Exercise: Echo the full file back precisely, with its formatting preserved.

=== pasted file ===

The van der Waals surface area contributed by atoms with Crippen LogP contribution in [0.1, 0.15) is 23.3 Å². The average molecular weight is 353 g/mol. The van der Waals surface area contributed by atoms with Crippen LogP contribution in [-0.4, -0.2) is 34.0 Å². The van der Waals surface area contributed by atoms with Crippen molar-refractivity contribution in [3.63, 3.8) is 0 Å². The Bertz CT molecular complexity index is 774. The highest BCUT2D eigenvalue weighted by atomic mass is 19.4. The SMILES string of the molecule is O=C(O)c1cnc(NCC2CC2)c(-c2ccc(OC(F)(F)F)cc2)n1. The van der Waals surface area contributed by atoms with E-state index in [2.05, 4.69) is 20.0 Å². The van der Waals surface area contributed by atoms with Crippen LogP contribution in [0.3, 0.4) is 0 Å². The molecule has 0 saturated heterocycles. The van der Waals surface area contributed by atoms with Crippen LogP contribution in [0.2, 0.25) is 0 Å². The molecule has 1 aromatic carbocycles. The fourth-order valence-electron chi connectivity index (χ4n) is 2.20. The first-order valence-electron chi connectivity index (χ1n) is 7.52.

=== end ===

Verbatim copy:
The van der Waals surface area contributed by atoms with Crippen LogP contribution in [0.1, 0.15) is 23.3 Å². The average molecular weight is 353 g/mol. The van der Waals surface area contributed by atoms with Crippen LogP contribution in [-0.4, -0.2) is 34.0 Å². The van der Waals surface area contributed by atoms with Crippen molar-refractivity contribution in [3.63, 3.8) is 0 Å². The Bertz CT molecular complexity index is 774. The highest BCUT2D eigenvalue weighted by atomic mass is 19.4. The SMILES string of the molecule is O=C(O)c1cnc(NCC2CC2)c(-c2ccc(OC(F)(F)F)cc2)n1. The van der Waals surface area contributed by atoms with E-state index in [2.05, 4.69) is 20.0 Å². The van der Waals surface area contributed by atoms with Crippen LogP contribution in [0.3, 0.4) is 0 Å². The molecule has 0 saturated heterocycles. The van der Waals surface area contributed by atoms with Crippen LogP contribution in [0.2, 0.25) is 0 Å². The molecule has 1 aromatic carbocycles. The fourth-order valence-electron chi connectivity index (χ4n) is 2.20. The first-order valence-electron chi connectivity index (χ1n) is 7.52.